Published on October 19th, 2014 | by Smiti18
India Expands Solar Power Target, Will Add 15 GW Over Next Five Years
October 19th, 2014 by Smiti
The new Indian government has delivered on its promise to enhance the solar power capacity addition targets under the ambitious National Solar Mission announcing revised guidelines for capacity allocation.
The Ministry of New and Renewable Energy recently released revised guidelines for auction of solar photovoltaic power projects with a significant hike in overall capacity. As per the revised target (pdf), the government plans to add 15 GW of solar power capacity by Q1 2019. The first of the auctions to meet these new targets will involve 1,000 MW of capacity.
Under the original National Solar Mission target, India had planned to add 9 GW between 2014 and 2017 and an additional 10 GW between 2018 and 2022. The current installed solar power capacity in India is just under 2.7 GW.
The 1,000 MW capacity will be set up as a solar park or ultra mega solar power project in the southern state of Andhra Pradesh. Similar projects, with capacity of 500 MW or 1,000 MW, can be expected over the next few months. Several states, including Punjab and Telangana, have signed agreements with the Solar Energy Corporation of India to set up such projects.
A proposal (pdf) issued in July this year would have seen the SECI offering 750 MW capacity at the auction. This was to be part of bigger tranche of 1.5 GW. The capacity on offer in the first tranche of the new proposal is 3 GW. The second and third tranches will have 5 GW and 7 GW capacities on offer, respectively.
The mode of power sale from the solar power projects will be similar to that adopted, and in practice, during the first phase auctions of the National Solar Mission in 2010. The 1,000 MW solar power capacity will be bundled with 500 MW thermal power capacity and then sold to power utilities in Andhra Pradesh. This mode reduces the overall cost of electricity per unit and enables the utilities to procure solar power and conventional power from a single entity.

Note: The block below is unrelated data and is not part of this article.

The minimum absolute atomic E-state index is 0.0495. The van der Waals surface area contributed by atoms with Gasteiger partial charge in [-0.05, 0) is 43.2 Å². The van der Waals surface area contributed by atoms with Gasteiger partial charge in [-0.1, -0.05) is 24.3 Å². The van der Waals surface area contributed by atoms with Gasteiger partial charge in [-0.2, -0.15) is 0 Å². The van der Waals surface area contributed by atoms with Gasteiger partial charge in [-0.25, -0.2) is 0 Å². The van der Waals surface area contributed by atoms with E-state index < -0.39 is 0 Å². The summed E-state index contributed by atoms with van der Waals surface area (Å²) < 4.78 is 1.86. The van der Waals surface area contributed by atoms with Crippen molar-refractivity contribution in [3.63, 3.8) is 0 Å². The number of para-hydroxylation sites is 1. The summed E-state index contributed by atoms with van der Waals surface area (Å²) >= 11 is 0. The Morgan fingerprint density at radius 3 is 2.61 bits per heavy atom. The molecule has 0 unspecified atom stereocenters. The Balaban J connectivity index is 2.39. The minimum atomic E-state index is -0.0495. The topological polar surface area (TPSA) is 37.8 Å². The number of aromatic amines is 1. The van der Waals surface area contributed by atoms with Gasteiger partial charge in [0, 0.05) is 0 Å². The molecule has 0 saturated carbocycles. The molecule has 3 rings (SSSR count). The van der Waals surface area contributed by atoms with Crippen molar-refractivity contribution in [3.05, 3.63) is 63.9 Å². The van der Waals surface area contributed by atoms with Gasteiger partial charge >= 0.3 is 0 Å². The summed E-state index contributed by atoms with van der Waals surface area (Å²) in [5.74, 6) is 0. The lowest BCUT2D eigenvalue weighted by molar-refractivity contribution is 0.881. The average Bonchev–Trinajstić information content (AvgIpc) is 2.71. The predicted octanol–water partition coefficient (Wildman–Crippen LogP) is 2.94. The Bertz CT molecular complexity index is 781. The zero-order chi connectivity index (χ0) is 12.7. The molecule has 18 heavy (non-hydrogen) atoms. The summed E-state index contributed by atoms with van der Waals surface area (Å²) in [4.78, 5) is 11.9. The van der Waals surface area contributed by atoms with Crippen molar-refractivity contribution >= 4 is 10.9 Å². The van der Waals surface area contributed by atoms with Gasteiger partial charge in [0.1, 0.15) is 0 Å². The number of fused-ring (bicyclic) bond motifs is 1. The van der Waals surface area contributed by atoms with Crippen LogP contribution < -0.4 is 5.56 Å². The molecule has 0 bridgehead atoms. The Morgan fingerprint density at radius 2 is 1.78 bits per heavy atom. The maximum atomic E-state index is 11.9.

Prospective project developers will be allowed to bid for up to 50 MW per project capacity while a company can bid for a cumulative capacity of 250 MW. Developers will be selected through a process of reverse auctioning.
Domestic Content Requirement
Another interesting aspect of the revised proposal is the reduced proportion of capacity that is required to be commissioned using domestically manufactured PV modules. In the earlier proposal, a third of the 1.5 GW capacity was reserved under the domestic content category while under the new proposal, only a fourth of the 1 GW capacity will be under this obligation.
The decision to reduce this proportion comes weeks after the Indian government decided not to levy anti-dumping duties on imported PV modules.
Wafers (in case of crystalline PV modules) and starting substrate (in case of thin-film modules) can be imported but the final assembly of modules would be required to be completed in India. This may encourage international module manufacturers to set up assembly plants in India.
The enhanced capacity addition targets are in line with the government’s overall target to have installed renewable energy capacity of 100 GW before the end of this decade. The government also plans to add 10 GW wind energy capacity every year. India’s current installed renewable energy capacity stands at about 32.5 GW.